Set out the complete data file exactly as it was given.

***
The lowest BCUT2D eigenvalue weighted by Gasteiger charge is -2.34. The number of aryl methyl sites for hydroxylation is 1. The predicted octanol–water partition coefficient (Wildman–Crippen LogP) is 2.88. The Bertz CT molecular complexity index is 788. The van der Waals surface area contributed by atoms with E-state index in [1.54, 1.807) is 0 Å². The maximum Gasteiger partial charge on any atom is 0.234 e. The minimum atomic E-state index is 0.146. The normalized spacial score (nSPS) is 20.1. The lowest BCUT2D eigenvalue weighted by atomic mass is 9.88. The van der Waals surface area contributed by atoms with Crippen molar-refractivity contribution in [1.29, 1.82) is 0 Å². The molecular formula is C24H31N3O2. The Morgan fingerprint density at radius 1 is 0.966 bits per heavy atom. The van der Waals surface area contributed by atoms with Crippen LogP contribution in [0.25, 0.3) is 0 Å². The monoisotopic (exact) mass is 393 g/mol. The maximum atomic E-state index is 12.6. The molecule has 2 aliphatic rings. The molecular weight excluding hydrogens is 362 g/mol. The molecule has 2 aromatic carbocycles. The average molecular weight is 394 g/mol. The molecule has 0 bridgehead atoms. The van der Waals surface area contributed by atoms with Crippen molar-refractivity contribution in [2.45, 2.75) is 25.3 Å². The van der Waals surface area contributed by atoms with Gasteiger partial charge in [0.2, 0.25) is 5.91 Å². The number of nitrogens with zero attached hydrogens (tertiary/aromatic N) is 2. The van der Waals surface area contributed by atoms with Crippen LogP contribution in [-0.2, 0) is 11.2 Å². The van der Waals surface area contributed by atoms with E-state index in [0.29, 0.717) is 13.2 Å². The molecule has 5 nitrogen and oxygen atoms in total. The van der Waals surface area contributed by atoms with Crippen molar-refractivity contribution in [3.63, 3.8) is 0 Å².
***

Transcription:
The lowest BCUT2D eigenvalue weighted by Gasteiger charge is -2.34. The number of aryl methyl sites for hydroxylation is 1. The predicted octanol–water partition coefficient (Wildman–Crippen LogP) is 2.88. The Bertz CT molecular complexity index is 788. The van der Waals surface area contributed by atoms with E-state index in [1.54, 1.807) is 0 Å². The maximum Gasteiger partial charge on any atom is 0.234 e. The minimum atomic E-state index is 0.146. The normalized spacial score (nSPS) is 20.1. The lowest BCUT2D eigenvalue weighted by atomic mass is 9.88. The van der Waals surface area contributed by atoms with Crippen molar-refractivity contribution in [1.29, 1.82) is 0 Å². The molecular formula is C24H31N3O2. The Morgan fingerprint density at radius 1 is 0.966 bits per heavy atom. The van der Waals surface area contributed by atoms with Crippen LogP contribution in [0.25, 0.3) is 0 Å². The monoisotopic (exact) mass is 393 g/mol. The maximum atomic E-state index is 12.6. The molecule has 2 aliphatic rings. The molecular weight excluding hydrogens is 362 g/mol. The molecule has 2 aromatic carbocycles. The average molecular weight is 394 g/mol. The molecule has 0 bridgehead atoms. The van der Waals surface area contributed by atoms with Crippen molar-refractivity contribution in [2.45, 2.75) is 25.3 Å². The van der Waals surface area contributed by atoms with Gasteiger partial charge in [0.2, 0.25) is 5.91 Å². The number of nitrogens with zero attached hydrogens (tertiary/aromatic N) is 2. The van der Waals surface area contributed by atoms with Crippen LogP contribution in [-0.2, 0) is 11.2 Å². The van der Waals surface area contributed by atoms with E-state index in [0.29, 0.717) is 13.2 Å². The molecule has 5 nitrogen and oxygen atoms in total. The van der Waals surface area contributed by atoms with Crippen molar-refractivity contribution in [3.63, 3.8) is 0 Å².